The Economics Fueling IoT (In)securityThe Economics Fueling IoT (In)security
Attackers understand the profits that lie in the current lack of security. That must change.
December 13, 2018
2018 might be remembered as the year security truly made its entry into the minds of enterprise Internet of Things (IoT) users. As a consequence, device manufacturers have learned to appreciate the value that security brings to their brand and its impact on their sales, while customers — specifically, enterprise users — have started to use the power of their wallets to demand security be baked into the products they buy.
Earlier this year, Bain & Company reported that enterprise IoT customers would be willing to pay 22% more for and buy 70% more of IoT devices if security was better. For an industry valued at $157 billion just over a year ago, the economic growth that could follow improved security would be astronomical.
But it isn't only the manufacturers who see security as a key source of increased income; attackers have begun to understand the profits that lie in the current lack of security. Cybercriminals are noticing the security flaws in the ever-growing connected devices world that can lead to handsome profits.
Ransomware, the Proven Route
It seems every discussion about the profitability of cybercrime starts with ransomware, and with good reason. In the first half of 2018 alone, a total of 181.5 million traditional ransomware attacks took place. Furthermore, the average duration of an attack is now 23 days, leading most to believe the situation couldn't get much worse. However, IoT ransomware is only now starting to take flight, meaning that those numbers could still grow considerably.
IoT ransomware is different than its IT counterpart. While ransomware installed in a computer usually leverages the risk of data loss to compel victims to pay, most IoT devices upload their data to the cloud continuously, forcing attackers to rethink what will force the victim's hand. If past attacks are any reference, cybercriminals are learning that different devices require different approaches. For example, an attack on smart TVs can be performed at any time but has relatively low value, as seen by the late 2016 breach of LG TVs, in which victims were asked to pay $500 to free infected TVs. While an attack on a hotel should be done at peak season to maximize impact, such as in 2016 when an Austrian hotel paid 2 bitcoins to open its rooms' hacked smart locks.
Although ransomware has proven fairly profitable over time, it has multiple downsides. Two main things are that the attacker's malware is revealed upon performing the attack, making it difficult to replicate, and the uncertainty as to whether the victim will actually pay. As a result, we might be reaching the dawn of a new age, one of cryptocurrency miners aimed at IoT.
Miners leverage computers' processing power to mine for cryptocurrencies, so the more processing power, the more crypto that can be mined. As such, attackers prefer leveraging high-power devices such as computers, but they come with a higher risk of detection. IoT devices, on the other hand, usually lack user supervision for CPU usage, making them even better targets. In the first half of 2018, total cryptomining detected attacks grew to a reported 787,000 from only 74,547 in 2017's first half.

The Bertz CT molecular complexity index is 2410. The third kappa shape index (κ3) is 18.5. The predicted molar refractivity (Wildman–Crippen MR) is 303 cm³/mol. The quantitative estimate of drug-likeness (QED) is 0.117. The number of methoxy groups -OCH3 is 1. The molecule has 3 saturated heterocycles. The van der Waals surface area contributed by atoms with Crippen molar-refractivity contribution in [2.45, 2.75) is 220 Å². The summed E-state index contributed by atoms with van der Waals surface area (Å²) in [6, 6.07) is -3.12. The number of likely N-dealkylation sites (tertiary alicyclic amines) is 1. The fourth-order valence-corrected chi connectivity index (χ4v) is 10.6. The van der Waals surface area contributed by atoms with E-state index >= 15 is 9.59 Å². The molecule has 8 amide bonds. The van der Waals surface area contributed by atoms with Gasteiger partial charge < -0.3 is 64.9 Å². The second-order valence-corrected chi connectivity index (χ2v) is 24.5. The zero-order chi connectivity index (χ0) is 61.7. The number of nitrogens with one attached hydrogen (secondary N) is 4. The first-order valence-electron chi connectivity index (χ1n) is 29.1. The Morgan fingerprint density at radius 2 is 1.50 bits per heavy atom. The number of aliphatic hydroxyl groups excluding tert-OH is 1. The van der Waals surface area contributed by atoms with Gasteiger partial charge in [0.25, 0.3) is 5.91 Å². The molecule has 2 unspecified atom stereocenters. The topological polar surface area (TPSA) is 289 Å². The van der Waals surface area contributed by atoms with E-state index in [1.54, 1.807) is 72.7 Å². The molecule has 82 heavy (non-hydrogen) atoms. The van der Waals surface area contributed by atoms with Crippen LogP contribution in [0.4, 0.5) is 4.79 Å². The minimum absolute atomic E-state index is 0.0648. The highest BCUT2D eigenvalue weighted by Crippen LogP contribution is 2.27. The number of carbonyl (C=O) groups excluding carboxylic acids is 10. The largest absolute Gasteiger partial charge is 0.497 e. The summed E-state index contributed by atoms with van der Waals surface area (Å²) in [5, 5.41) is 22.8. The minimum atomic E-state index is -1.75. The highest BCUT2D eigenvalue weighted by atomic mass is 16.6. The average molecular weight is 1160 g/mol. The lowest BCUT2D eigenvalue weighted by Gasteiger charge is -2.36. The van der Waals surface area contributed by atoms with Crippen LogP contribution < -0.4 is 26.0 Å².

For enterprises and users, the damage done by a cryptocurrency mining malware comes from the additional energy consumption and devices' burnout, which reduces lifespan, leading to faster renewal cycles and increased costs. For cybercriminals though, the rewards can be incredibly high. Reports earlier this year estimated that a compromised device could generate $0.28 in Monero, a cryptocurrency, per day. Although this number might seem low, an attack such as the one on MikroTik routers from this past August, where over 200,000 routers were infected, could generate a tidy $56,000 per day. And with attacks going unnoticed, this healthy revenue stream could go on for days at a time.
Reducing IoT Cybercrime Profitability
Cybercriminals targeting IoT devices have begun to uncover the benefits described above, and that is before even discussing data theft, where something such as a single electronic medical record could be worth $1,000 in the black market. Ransomware, crypto-mining or data theft attacks are having greater repercussions for the victims and rewards for the attackers. And this might only be the beginning, as attackers find new creative ways to leverage the existing flaws for their personal gain.
To reduce IoT cybercrime, its profitability must be reduced as well. However, as the current landscape is proving, the solution doesn't lie at the enterprise or user level. It must lie with the manufacturers of the connected devices. Only when these manufacturers begin to build truly secure-by-design products that follow standardization guidelines and best practices, will we begin to see the trends reversed and cybercrime reduced.
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